April 1st – a significant date for both the last emperor and the last empress of Austria

1 Apr

I always check the ORF headlines on my phone at breakfast. This morning I saw that today is the 100th anniversary of the death of Karl I of Austria — the Habsburg who had the thankless task of assuming the throne after the almost 68-year reign of Franz Josef I. He was ill-prepared, not really having expected to ascend to the throne (Crown Prince Rudolf shot himself, Franz Ferdinand made a morganatic marriage and was, of course, later assassinated in Sarajevo, and Karl’s father died young) and took on the role in the middle of a war he had mixed feelings about. One could say that at least he only had to do the job for two years, from 1916 to 1918 when Austria became a republic, but I suspect he didn’t see it that way.

Reading this reminded me that I was a part of the crowd at Stephansplatz that gathered to see Empress Zita’s funeral procession. What I had forgotten was that this was on 1 April 1989. What I still remember is that I got a very good place to stand because there was an incredible downpour just as I was walking to Stephansplatz, which, I suspect, sent the people who were already gathered there scurrying for cover. I sheltered in the doorway of a shop until the worst was over and then made my way to the square and took up a spot near the doors to St. Stephen’s Cathedral in the front row.

What particularly overwhelmed me as the procession went by was the weight of history summed up in this last imperial funeral in Austria. The funeral coach had already become a museum piece and I had seen it in the Wagenburg (Imperial Carriage Museum) at Schönbrunn. The enormous black horses with their stiff black plumes were like something out of Victorian England, as were the uniforms worn by the staff members of the City of Vienna undertakers. The crowd stretched away from Stephansplatz up Kärntner Straße and off along the Graben, where people hoped to catch a glimpse of the procession as Zita was conveyed from the Cathedral to the Kapuzinergruft, where the Habsburgs are interred in their family vault. The Habsburgs are laid out chronologically and so it happens that Zita’s coffin stands on a pedestal next to that of Franz Josef I. Because of history and human frailty, her husband’s grave is still (and probably now will remain) at Funchal in Madeira, although in the manner of the Habsburgs his heart lies elsewhere (in Switzerland).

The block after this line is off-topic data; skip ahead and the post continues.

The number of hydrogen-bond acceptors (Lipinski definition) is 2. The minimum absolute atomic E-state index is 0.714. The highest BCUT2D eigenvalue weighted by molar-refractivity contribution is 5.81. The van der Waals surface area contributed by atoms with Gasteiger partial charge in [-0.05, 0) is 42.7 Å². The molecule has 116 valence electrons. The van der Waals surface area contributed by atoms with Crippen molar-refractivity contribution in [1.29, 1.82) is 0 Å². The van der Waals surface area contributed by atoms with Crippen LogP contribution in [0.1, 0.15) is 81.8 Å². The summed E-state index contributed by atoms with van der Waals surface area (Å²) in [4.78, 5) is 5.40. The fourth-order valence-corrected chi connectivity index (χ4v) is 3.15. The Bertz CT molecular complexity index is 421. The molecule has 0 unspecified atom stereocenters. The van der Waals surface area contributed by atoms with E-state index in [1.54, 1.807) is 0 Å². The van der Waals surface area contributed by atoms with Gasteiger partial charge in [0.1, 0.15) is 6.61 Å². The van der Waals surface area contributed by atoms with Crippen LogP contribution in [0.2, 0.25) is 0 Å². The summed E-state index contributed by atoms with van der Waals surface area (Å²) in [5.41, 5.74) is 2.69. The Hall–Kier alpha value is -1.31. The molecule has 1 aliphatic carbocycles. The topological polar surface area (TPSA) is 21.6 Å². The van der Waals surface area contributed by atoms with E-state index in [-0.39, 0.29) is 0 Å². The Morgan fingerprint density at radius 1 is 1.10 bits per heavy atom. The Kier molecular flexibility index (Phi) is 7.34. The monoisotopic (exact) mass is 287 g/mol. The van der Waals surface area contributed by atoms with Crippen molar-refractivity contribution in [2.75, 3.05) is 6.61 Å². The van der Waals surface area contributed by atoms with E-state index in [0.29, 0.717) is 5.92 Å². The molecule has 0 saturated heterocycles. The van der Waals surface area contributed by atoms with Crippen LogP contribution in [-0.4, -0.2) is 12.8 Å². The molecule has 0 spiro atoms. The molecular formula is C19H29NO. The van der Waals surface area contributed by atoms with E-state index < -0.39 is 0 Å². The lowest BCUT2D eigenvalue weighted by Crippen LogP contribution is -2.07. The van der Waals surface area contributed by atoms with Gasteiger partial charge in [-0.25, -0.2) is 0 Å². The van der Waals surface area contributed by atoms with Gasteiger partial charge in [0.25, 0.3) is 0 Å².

What a privilege it was to be able to see that bit of history. Something I will never forget.

If you would like more information, here are two pages from the ORF website, with videos.

About Karl I: https://orf.at/stories/3256669/

On Zita’s funeral: https://tvthek.orf.at/history/Persoenlichkeiten/9501729/Begraebnis-von-Kaiserin-Zita/9573009

2 Responses to “April 1st – a significant date for both the last emperor and the last empress of Austria”

  1. esauboeck April 1, 2022 at 10:27 pm #

    Fascinating! I have no memory of this event, probably because I was in Wisconsin at the time! Have you read my story of Alexander Spitzmüller, Franz Josef’s last finance minister and aide to Karl? I’ll see if I can send you a link to that part of my Three German Women book

    • ecbinvienna April 3, 2022 at 6:24 am #

      That would be great. I can also see if the (university) library here has it.

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